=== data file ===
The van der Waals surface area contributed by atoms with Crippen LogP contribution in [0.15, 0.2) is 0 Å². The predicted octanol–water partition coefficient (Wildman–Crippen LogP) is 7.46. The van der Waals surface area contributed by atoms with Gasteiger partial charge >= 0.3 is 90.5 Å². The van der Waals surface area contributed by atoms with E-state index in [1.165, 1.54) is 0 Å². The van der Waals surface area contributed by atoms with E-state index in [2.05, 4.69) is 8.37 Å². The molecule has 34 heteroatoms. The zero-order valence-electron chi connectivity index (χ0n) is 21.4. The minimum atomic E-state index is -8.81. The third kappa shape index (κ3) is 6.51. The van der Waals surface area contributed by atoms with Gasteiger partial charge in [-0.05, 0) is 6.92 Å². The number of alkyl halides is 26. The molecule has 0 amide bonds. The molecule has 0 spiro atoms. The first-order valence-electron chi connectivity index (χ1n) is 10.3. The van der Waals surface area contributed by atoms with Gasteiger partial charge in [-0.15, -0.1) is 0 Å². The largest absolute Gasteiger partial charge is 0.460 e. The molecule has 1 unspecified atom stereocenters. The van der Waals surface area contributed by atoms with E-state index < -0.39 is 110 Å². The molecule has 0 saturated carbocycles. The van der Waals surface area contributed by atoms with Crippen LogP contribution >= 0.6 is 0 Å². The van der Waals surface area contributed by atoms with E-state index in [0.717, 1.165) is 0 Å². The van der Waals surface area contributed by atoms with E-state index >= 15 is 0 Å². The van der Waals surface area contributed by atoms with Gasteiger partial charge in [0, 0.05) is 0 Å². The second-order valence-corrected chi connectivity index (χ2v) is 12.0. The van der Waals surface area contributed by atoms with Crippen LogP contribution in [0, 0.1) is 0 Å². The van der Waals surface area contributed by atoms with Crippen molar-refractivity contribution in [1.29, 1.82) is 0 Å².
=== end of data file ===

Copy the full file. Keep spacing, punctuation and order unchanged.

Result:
The van der Waals surface area contributed by atoms with Crippen LogP contribution in [0.15, 0.2) is 0 Å². The predicted octanol–water partition coefficient (Wildman–Crippen LogP) is 7.46. The van der Waals surface area contributed by atoms with Gasteiger partial charge >= 0.3 is 90.5 Å². The van der Waals surface area contributed by atoms with E-state index in [1.165, 1.54) is 0 Å². The van der Waals surface area contributed by atoms with E-state index in [2.05, 4.69) is 8.37 Å². The molecule has 34 heteroatoms. The zero-order valence-electron chi connectivity index (χ0n) is 21.4. The minimum atomic E-state index is -8.81. The third kappa shape index (κ3) is 6.51. The van der Waals surface area contributed by atoms with Gasteiger partial charge in [-0.05, 0) is 6.92 Å². The number of alkyl halides is 26. The molecule has 0 amide bonds. The molecule has 0 spiro atoms. The first-order valence-electron chi connectivity index (χ1n) is 10.3. The van der Waals surface area contributed by atoms with Gasteiger partial charge in [-0.15, -0.1) is 0 Å². The largest absolute Gasteiger partial charge is 0.460 e. The molecule has 1 unspecified atom stereocenters. The van der Waals surface area contributed by atoms with E-state index < -0.39 is 110 Å². The molecule has 0 saturated carbocycles. The van der Waals surface area contributed by atoms with Crippen LogP contribution >= 0.6 is 0 Å². The van der Waals surface area contributed by atoms with E-state index in [0.717, 1.165) is 0 Å². The van der Waals surface area contributed by atoms with E-state index >= 15 is 0 Å². The van der Waals surface area contributed by atoms with Gasteiger partial charge in [0, 0.05) is 0 Å². The second-order valence-corrected chi connectivity index (χ2v) is 12.0. The van der Waals surface area contributed by atoms with Crippen LogP contribution in [0, 0.1) is 0 Å². The van der Waals surface area contributed by atoms with Crippen molar-refractivity contribution in [1.29, 1.82) is 0 Å².